Historical & Current Events dictionary

Mid-Autumn Festival

[ mid aw-tuhm fes-tuh-vuhl ]

What is the Mid-Autumn Festival?

The Mid-Autumn Festival is a harvest festival in celebration of the fall season. It originated in China and is now celebrated in many places in East Asia and in many Asian communities around the world.

The festival typically coincides with a full moon around the time of the autumnal equinox.

It is also called the Moon Festival or the Mooncake Festival. Traditional celebrations of the Mid-Autumn Festival usually involve making and eating round pastries known in English as mooncakes, which are traditionally filled with red bean and lotus seed paste (and sometimes egg yolks in the center, representing the moon).

Another tradition involves floating lanterns with wishes written to the moon goddess Chang’e (see the next section for more about her story and how it relates to the festival).

The Mid-Autumn Festival is among the most important and popular holidays in Chinese culture, along with the Chinese New Year (Lunar New Year).

Similar holidays are celebrated in other Asian countries. A related festival in Japan is called Tsukimi, and a related one in Korea is called Chuseok.

When is the Mid-Autumn Festival?

Celebration of the Mid-Autumn Festival usually lasts at least a few days, but the official date is the 15th day of the eighth month of the Chinese calendar. Because the Chinese calendar is a lunar calendar, the corresponding date changes from year to year.

In 2023, the Mid-Autumn Festival will fall on September 29. In 2024, it will fall on September 17.

Related words

🥮 Mooncake emoji, Lunar New Year, Chinese New Year emoji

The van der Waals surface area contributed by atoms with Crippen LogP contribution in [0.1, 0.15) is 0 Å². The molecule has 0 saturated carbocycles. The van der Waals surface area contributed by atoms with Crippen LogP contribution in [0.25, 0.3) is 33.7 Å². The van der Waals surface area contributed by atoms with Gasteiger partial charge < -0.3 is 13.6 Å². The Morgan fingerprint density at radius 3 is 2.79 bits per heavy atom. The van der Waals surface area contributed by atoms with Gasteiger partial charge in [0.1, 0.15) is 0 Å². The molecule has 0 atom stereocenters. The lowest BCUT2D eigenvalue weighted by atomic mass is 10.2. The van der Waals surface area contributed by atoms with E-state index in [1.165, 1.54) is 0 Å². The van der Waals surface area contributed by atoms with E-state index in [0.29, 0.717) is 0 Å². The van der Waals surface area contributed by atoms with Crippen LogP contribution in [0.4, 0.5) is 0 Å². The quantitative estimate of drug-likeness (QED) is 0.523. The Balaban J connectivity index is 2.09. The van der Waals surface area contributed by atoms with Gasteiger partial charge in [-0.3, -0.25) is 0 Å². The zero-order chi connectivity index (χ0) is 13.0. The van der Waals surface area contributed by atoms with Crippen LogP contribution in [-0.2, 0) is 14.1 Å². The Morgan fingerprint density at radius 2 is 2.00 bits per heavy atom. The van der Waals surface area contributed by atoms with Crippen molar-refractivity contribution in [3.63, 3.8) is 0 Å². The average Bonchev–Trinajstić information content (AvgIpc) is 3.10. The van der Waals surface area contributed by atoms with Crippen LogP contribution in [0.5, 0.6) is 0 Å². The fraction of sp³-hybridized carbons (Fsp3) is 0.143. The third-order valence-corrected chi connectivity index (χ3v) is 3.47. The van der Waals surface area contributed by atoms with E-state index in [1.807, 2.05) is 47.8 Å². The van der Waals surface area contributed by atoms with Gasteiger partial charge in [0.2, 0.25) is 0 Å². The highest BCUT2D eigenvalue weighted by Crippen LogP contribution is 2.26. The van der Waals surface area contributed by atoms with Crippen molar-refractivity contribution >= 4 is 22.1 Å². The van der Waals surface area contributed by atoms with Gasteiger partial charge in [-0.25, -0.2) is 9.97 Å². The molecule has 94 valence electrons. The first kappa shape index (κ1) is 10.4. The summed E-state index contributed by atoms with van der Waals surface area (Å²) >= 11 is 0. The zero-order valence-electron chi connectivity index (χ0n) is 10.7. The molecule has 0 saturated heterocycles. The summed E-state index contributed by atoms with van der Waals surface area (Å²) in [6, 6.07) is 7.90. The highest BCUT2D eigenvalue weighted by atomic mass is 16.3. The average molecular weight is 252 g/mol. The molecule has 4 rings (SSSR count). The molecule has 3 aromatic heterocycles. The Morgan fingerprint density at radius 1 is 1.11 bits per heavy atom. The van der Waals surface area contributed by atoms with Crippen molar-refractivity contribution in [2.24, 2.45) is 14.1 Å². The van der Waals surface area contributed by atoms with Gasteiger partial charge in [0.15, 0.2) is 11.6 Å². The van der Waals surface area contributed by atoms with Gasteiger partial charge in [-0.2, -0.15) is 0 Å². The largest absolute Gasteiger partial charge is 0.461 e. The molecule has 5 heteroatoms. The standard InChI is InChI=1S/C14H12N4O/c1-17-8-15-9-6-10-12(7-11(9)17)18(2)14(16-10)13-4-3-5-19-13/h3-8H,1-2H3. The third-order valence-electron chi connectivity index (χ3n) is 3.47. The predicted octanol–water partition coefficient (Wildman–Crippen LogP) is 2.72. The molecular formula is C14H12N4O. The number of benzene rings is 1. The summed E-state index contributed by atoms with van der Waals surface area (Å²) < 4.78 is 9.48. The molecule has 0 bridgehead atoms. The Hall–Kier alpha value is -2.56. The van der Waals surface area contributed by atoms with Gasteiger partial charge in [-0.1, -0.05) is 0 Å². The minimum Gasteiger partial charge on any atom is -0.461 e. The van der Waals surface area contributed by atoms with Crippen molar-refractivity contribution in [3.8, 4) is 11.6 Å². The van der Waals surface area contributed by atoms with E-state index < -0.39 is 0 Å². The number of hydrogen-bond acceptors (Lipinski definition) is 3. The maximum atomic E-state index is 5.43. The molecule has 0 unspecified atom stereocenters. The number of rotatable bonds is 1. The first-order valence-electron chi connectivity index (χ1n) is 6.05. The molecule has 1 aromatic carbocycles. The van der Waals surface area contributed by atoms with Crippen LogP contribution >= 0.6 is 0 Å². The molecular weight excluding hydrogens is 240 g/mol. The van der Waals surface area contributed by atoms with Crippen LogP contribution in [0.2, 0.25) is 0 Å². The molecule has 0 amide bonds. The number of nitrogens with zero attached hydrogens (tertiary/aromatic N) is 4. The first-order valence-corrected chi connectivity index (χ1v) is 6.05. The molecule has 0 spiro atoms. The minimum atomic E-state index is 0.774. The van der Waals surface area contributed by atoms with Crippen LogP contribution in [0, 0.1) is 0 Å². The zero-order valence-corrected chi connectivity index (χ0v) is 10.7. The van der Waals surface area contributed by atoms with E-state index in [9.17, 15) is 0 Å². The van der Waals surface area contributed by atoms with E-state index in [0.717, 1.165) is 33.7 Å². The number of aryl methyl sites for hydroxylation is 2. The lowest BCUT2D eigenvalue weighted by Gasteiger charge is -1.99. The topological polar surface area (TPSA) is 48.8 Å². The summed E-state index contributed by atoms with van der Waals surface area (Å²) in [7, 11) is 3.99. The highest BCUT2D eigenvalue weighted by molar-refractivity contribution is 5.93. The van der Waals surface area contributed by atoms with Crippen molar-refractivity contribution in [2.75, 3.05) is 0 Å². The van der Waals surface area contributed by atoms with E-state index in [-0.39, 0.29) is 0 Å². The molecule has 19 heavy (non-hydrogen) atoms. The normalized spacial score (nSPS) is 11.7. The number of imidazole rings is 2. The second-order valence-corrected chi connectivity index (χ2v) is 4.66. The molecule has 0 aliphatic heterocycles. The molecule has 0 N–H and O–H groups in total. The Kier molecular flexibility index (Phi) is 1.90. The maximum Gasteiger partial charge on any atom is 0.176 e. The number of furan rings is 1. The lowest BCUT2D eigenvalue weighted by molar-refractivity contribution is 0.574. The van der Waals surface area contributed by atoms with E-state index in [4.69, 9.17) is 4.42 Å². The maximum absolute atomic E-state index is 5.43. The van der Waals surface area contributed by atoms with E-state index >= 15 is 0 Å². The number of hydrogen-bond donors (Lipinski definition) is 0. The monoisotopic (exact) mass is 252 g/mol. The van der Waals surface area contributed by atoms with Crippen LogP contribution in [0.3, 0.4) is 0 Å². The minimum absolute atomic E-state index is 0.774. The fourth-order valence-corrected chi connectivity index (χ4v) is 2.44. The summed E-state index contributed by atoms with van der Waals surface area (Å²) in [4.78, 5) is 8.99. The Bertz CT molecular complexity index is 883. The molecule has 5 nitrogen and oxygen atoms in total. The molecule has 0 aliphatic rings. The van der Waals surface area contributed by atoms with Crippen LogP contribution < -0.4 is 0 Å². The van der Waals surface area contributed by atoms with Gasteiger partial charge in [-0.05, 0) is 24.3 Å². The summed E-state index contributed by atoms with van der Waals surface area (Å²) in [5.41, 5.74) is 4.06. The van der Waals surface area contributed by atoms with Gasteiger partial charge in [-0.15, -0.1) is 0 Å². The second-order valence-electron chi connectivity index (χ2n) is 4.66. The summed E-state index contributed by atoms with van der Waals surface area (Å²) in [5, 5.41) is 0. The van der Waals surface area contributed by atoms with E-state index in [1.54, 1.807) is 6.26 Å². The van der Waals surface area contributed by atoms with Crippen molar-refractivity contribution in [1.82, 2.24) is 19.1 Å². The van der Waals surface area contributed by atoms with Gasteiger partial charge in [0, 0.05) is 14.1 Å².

Where does Mid-Autumn Festival come from?

The Mid-Autumn Festival has been celebrated since at least the time of the T’ang Dynasty, which began around 618 c.e.

In Chinese culture, many traditions associated with the Mid-Autumn Festival are based on the story of the moon goddess Chang’e and her husband, the archer Hou Yi. Hou Yi was given an elixir of immortality as a reward for shooting down nine of the 10 suns that were causing droughts across the land. Chang’e discovered a plot to steal the elixir and decided to foil the plan by drinking the elixir herself. Chang’e then became immortal and floated all the way to the moon, never to be seen again. According to the legend, Hou Yi prepares a feast each year during the mid-Autumn full moon in the hopes of seeing Chang’e’s shadow.

Examples of Mid-Autumn Festival

Happy Mid-Autumn Festival! I hope those living and studying overseas can enjoy the holiday. I hope everyone can eat sweet moon cakes!
@layzhang, September 20, 2021
Full moon seen between Petronas Twin Towers (KLCC) during mid-autumn festival in Kuala Lumpur, September 21, 2021. On the 15th of each lunar calendar month, the moon is at its roundest and brightest, symbolizing togetherness and reunion in Chinese culture.
@SafwanZaidon, September 21, 2021
The Mid-Autumn Festival, also known as the Moon Festival, celebrates this seasonal change. The festival originated in China, but similar full moon traditions are practiced across East and Southeast Asia. From eating round-shaped mooncakes to lighting lanterns, this time is set aside for being with loved ones.
Mallory Cheng, WUWM, September 21, 2021

More information and context on the Mid-Autumn Festival

Did you know … ?

  • People often use the mooncake emoji 🥮 during the Mid-Autumn Festival to represent the festival or the actual mooncakes that they enjoy eating or making as part of the celebration.

What are other words used in discussion of the Mid-Autumn Festival?

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